Educational technology stakeholders tout the benefits of mobile devices, broadband internet, and technology in the classroom—but in some rural schools, even the most basic ed-tech access is still a pipe dream. However, digital tools and persistence on the part of school leaders can help rural students achieve the same “connectedness” found in more populated parts of the nation.
Statistics indicate that rural high school students are less likely to complete advanced math courses and are less likely have access to Advanced Placement courses. Many have never visited a college campus or talked with a guidance counselor about attending college, according to Terri Dugan Schwartzbeck, a senior policy associate for the Alliance for Excellent Education, during a webinar focusing on educational technology opportunities for rural schools.
Often, there exists a “disconnect between these students’ aspirations and the resources available to them to reach these goals,” she said.
Many stakeholder groups maintain that today’s high school students need to hone problem-solving and critical thinking skills to stand out in college and the workforce. Hands-on learning opportunities and connecting with adults to learn about real applications of classroom lessons are not always readily available to rural students.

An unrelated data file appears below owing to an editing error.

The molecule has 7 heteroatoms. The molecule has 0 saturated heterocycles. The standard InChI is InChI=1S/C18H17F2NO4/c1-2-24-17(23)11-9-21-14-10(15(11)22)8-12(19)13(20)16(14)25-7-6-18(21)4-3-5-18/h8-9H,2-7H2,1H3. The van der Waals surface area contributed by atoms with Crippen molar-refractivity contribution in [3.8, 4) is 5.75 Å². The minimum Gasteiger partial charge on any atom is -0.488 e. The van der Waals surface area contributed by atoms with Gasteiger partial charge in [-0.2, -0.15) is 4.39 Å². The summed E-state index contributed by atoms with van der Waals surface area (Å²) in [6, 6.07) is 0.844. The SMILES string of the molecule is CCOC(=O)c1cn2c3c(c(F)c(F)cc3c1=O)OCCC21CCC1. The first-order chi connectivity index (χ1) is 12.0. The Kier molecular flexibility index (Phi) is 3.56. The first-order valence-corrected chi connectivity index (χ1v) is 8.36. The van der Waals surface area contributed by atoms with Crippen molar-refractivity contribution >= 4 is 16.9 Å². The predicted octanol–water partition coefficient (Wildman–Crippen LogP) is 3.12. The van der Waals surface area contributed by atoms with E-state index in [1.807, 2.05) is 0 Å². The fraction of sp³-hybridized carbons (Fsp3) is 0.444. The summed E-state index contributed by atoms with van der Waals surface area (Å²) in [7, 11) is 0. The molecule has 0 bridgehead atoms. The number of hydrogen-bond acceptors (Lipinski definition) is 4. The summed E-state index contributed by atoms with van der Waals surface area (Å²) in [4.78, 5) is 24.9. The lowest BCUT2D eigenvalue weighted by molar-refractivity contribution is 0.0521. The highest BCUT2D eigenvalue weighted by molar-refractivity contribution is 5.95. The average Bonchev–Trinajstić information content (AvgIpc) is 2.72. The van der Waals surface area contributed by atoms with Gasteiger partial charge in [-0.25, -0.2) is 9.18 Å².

Digital and technology-rich opportunities—including AP courses, virtual field trips, virtual conversations with experts, and expanded professional development—have so much potential for students and teachers in rural areas.
But successfully integrating technology into effective instruction is hard work, Schwartzbeck said. During the webinar, a panel of experts shared their tips, challenges, and successes when it comes to making sure rural students have the same ed-tech opportunities as suburban and urban students.
“We know we are facing the challenge of how we connect our kids,” said Pamela Moran, superintendent of Albemarle County Public Schools (ACPS) in Virginia. ACPS covers 726 square miles and includes an urban area—with challenges stemming from high poverty and English language learners—right outside of Charlottesville, a suburban middle-class population, and then a very rural population bordered by mountains and, at times, quite isolated. The district’s school buses travel 12,000 miles a day shuttling students among its 26 schools.
“We really serve students who represent every demographic,” Moran said. “That’s a challenge for us, but it also allows us to be a test bed.”
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